DoNotPay helps you get out of parking tickets, cancel forgotten subscriptions, and now it can call you when it’s your turn in a customer service phone queue. The app today is launching “Skip Waiting On Hold”. Just type in the company you need to talk to, and DoNotPay calls for you using tricks to get a human on the line quick. Then it calls you back and connects you to the agent so you never have to listen to that annoying hold music.
And in case the company tries to jerk you around or screw you over, the DoNotPay app lets you instantly share a legal recording of the call to social media to shame them.
Skip Waiting On Hold comes as part of the $3 per month DoNotPay suite of services designed to save people time and money by battling bureaucracy on their behalf. It can handle DMV paperwork for you, write legal letters to scare businesses out of overcharging you, and it provides a credit card that automatically cancels subscriptions when your free trial ends.
“I think the world would be a lot fairer place if people had someone fighting for them” says DoNotPay’s 22-year-old founder Joshua Browder. $3 per month gets the iOS app‘s 10,000 customers unlimited access to all the features with no extra fees or commissions on money saved. “If DoNotPay takes a commission then we have an incentive to perpetuate the problems we are fighting against.”
Browder comes from a family of activists. His father Bill Browder got the Magnitsky Act passed, which lets the US government freeze the foreign assets and visas of human rights abusers. It’s named after Bill’s Russian lawyer who was murdered in Moscow after uncovering a $230 million government curruption scheme linked to President Putin’s underlings.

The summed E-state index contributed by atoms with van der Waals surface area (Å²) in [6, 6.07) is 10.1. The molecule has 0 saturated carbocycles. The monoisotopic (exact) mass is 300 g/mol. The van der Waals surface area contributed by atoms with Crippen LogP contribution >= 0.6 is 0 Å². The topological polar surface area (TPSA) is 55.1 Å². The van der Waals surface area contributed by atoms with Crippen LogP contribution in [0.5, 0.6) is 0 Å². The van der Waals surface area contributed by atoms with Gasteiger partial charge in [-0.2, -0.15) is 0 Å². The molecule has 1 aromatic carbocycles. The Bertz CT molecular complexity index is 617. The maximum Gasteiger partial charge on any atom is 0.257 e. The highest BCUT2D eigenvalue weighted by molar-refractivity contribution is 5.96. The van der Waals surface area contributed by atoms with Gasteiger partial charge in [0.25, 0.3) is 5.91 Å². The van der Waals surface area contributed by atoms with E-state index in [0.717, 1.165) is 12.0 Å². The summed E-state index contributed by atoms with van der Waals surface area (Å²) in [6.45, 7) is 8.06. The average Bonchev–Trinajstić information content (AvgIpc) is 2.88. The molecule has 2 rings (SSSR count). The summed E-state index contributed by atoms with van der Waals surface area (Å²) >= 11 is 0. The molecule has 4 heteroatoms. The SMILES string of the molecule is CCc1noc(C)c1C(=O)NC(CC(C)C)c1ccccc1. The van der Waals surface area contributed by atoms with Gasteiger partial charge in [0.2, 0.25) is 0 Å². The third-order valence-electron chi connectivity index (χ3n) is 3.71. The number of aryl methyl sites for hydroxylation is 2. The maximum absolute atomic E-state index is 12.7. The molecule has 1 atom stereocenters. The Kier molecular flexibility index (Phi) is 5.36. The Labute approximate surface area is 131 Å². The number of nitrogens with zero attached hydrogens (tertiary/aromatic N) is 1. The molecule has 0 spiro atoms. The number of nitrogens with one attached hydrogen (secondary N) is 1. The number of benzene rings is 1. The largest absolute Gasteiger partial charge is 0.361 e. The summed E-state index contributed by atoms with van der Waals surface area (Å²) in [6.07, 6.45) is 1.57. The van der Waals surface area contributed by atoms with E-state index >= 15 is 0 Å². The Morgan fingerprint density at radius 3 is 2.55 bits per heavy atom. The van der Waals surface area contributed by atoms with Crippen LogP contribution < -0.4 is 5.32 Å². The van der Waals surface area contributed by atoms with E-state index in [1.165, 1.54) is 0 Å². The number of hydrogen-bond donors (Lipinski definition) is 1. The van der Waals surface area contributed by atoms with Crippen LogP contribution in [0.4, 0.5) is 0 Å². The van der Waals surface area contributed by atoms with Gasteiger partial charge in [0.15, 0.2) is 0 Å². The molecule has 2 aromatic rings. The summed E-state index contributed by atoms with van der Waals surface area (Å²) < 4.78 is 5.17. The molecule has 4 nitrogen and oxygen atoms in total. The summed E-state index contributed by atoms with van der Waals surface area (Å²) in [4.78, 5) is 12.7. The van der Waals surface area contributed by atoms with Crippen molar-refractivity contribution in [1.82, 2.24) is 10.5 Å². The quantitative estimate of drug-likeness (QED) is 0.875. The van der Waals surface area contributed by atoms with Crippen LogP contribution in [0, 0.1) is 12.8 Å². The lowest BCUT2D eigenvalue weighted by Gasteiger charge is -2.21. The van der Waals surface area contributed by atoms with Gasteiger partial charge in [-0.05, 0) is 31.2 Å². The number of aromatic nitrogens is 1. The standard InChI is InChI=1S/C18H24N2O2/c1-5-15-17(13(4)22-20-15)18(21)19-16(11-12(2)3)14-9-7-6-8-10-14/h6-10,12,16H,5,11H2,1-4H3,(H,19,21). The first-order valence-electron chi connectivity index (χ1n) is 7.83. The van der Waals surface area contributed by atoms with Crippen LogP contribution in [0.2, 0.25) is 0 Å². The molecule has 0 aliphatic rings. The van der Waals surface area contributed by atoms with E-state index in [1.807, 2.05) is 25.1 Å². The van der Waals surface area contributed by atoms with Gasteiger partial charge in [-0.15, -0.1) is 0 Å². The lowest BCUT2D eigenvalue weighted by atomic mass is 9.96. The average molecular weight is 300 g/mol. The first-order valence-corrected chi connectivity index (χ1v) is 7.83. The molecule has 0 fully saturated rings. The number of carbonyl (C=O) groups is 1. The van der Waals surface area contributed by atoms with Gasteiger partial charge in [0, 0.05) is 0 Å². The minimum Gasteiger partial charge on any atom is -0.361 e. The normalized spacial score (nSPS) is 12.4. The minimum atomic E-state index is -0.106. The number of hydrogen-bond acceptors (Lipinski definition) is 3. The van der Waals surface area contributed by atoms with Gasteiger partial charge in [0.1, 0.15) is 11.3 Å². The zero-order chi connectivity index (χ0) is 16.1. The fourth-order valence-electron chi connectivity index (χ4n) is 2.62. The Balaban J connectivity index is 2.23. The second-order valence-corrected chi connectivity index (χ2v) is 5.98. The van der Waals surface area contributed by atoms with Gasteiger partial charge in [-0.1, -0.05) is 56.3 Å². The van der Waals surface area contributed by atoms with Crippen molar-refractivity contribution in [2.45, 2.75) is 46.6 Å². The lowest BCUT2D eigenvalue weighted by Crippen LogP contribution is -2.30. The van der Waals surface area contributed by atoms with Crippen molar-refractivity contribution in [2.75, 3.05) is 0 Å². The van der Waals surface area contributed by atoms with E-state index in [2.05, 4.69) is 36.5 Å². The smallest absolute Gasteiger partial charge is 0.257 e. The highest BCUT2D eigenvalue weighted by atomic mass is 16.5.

“These big companies [and governments] are getting away with a lot” Browder tells me. He hit a breaking point when frustrated with the process of appealing parking tickets. He built DoNotPay to cut through hassles designed to separate us from our money. In April it raised a $3.5 million seed round led by Felicis to develop an Android version after picking up early funding from Andreessen Horowitz. Surprisingly, the startup has never been sued.
For Skip Waiting On Hold, DoNotPay built out a database of priority and VIP customer service numbers for tons of companies. For legality, if you opt in to recording the exchanges, the app automatically plays a message informing both parties they’ll be recorded. A human voice detection system hears when a real agent picks up the phone, and then rings your phone. It’s like having customer service call you.
Not only can DoNotPay help you get in touch about cancelling subscriptions, scoring refunds, or retreiving information. It’s like “a body camera for customer service calls” Browder says. “Before they make a decision that rips off the customer, they’ll think ‘this could be made public and go viral and hurt our business.’” For example, an airline that jacks up prices for rescheduled flights surrounding hurricanes could be shamed for profiting off of natural disasters.
The full list of DoNotPay services includes:
- Customer service disputes where it contacts companies about refunds for Comcast bills, delayed flights, etc
- The free trial credit card that auto-cancels subscriptions before you’re actually charged
- Traffic and parking appeals where it generates a letter for you based on answers to questions like if signs were too hard to read or there was a mistake on the ticket
- Hidden money discovery that finds refunds in your bank fees, identifies forgotten subscriptions, gets you free stuff on your birthday, and more
- Government paperwork assistance that can help you get DMV appointments and fill out forms
- Skip Waiting On Hold
Browder hopes that with time, companies and governments will make all these chores easier for everyone. To avoid putting itself out of a job, DoNotPay is constantly looking for new annoyances to eliminate. “I’m from the UK. America seems to be a pay-to-play society. The more money you have to more rights you have” Browder concludes. But those rights could be restored for all by building a robot lawyer that’s affordable to everyone.
This article was originally published on TechCrunch.com. Read More on their website.